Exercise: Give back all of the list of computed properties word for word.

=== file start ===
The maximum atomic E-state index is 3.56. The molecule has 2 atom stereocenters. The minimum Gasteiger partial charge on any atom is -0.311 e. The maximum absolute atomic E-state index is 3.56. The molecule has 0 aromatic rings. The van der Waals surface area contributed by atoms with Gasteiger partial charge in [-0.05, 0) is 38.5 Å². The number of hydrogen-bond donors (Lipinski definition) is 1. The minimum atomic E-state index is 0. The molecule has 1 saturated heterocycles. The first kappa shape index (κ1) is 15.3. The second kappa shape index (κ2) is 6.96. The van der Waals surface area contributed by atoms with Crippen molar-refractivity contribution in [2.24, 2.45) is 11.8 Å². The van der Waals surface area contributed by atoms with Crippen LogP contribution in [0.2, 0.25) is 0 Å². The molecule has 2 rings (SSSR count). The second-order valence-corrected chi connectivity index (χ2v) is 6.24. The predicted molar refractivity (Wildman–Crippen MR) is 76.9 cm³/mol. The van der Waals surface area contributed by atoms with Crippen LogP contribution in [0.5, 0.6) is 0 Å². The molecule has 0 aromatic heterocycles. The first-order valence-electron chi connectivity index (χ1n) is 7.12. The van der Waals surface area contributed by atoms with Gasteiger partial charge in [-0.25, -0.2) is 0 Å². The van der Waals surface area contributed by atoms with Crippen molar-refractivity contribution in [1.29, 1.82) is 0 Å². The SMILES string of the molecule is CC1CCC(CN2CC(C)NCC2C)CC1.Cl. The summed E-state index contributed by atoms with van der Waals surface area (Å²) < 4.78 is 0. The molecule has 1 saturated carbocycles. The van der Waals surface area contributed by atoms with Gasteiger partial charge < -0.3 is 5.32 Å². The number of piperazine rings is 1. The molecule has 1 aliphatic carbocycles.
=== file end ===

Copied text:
The maximum atomic E-state index is 3.56. The molecule has 2 atom stereocenters. The minimum Gasteiger partial charge on any atom is -0.311 e. The maximum absolute atomic E-state index is 3.56. The molecule has 0 aromatic rings. The van der Waals surface area contributed by atoms with Gasteiger partial charge in [-0.05, 0) is 38.5 Å². The number of hydrogen-bond donors (Lipinski definition) is 1. The minimum atomic E-state index is 0. The molecule has 1 saturated heterocycles. The first kappa shape index (κ1) is 15.3. The second kappa shape index (κ2) is 6.96. The van der Waals surface area contributed by atoms with Crippen molar-refractivity contribution in [2.24, 2.45) is 11.8 Å². The van der Waals surface area contributed by atoms with Crippen LogP contribution in [0.2, 0.25) is 0 Å². The molecule has 2 rings (SSSR count). The second-order valence-corrected chi connectivity index (χ2v) is 6.24. The predicted molar refractivity (Wildman–Crippen MR) is 76.9 cm³/mol. The van der Waals surface area contributed by atoms with Crippen LogP contribution in [0.5, 0.6) is 0 Å². The molecule has 0 aromatic heterocycles. The first-order valence-electron chi connectivity index (χ1n) is 7.12. The van der Waals surface area contributed by atoms with Gasteiger partial charge in [-0.25, -0.2) is 0 Å². The van der Waals surface area contributed by atoms with Crippen molar-refractivity contribution in [1.29, 1.82) is 0 Å². The SMILES string of the molecule is CC1CCC(CN2CC(C)NCC2C)CC1.Cl. The summed E-state index contributed by atoms with van der Waals surface area (Å²) < 4.78 is 0. The molecule has 1 saturated carbocycles. The van der Waals surface area contributed by atoms with Gasteiger partial charge < -0.3 is 5.32 Å². The number of piperazine rings is 1. The molecule has 1 aliphatic carbocycles.